I am looking at pictures of the crumbling brick walls and rotten timbers of the early Georgian house (1726 to be precise) that we restored over 20 years ago in Spitalfields, East London. There it is, our old home on the Spitalfields Life blog - just as we bought it, in its decrepidness, in Fournier Street opposite the soaring, glorious and soot stained Christchurch by Hawksmoor. The whole place was derelict then a part of forgotten and run down London. The fruit and vegetable market though, hummed with life from midnight. I remember the tramps who gathered at the crypt for soup , the hawks flying around the church spire and the rotten but aromatic smells of coriander and old potatoes, that lay crushed outside on the street And thereís the house again, itís classic beauty tentatively re-emerging, with bare wood shutters and new simple wood panelling. I supposed we needed true grit, and passion to restore one of these beautiful old houses built for Huguenot silk merchants. I remember a collapsing back wall, countless skips to take away debris, errant builders I had to fish out of the pub, and the joy of finding Bohdan the brilliant carpenter who reconstructed the panelling, and Jim who made our shutters and simple wooden bed. There are pictures too, of our home after the last piles of dust and blow torched paint flakes have been swept away. Itís good to see these `after shots`, of the light bright panelled rooms that I painted in sludgy creams, whites and greens. And there am I, pictured outside the house as it is today. I look quite cheerful but inside I was feeling, well, rather homesick standing outside my old front door.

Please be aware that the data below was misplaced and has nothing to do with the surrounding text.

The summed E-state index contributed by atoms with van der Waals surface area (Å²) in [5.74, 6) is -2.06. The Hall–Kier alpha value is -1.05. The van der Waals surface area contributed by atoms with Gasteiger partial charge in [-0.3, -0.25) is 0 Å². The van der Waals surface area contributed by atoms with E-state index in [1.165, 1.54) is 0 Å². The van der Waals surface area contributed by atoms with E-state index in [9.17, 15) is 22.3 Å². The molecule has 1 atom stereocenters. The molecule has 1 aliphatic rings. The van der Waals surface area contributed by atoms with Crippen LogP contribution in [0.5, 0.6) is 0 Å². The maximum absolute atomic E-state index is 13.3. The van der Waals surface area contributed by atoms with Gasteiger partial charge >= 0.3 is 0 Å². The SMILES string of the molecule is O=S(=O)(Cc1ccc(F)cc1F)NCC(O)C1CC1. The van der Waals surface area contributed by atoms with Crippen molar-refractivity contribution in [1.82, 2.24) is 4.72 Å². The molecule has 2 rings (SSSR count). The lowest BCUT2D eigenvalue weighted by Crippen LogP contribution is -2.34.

I need to get back to the present, and to dwell on the more immediate matter of baking some very seasonal rhubarb for pudding. I chop the pinkest of pink stems into small chunks and lay them in a dish with a good sprinkling of sugar, orange peel, and orange juice. I turn the oven to 150C and bake for about 25 minutes. This is delicious with crŤme fraiche, or cream, or vanilla ice-cream.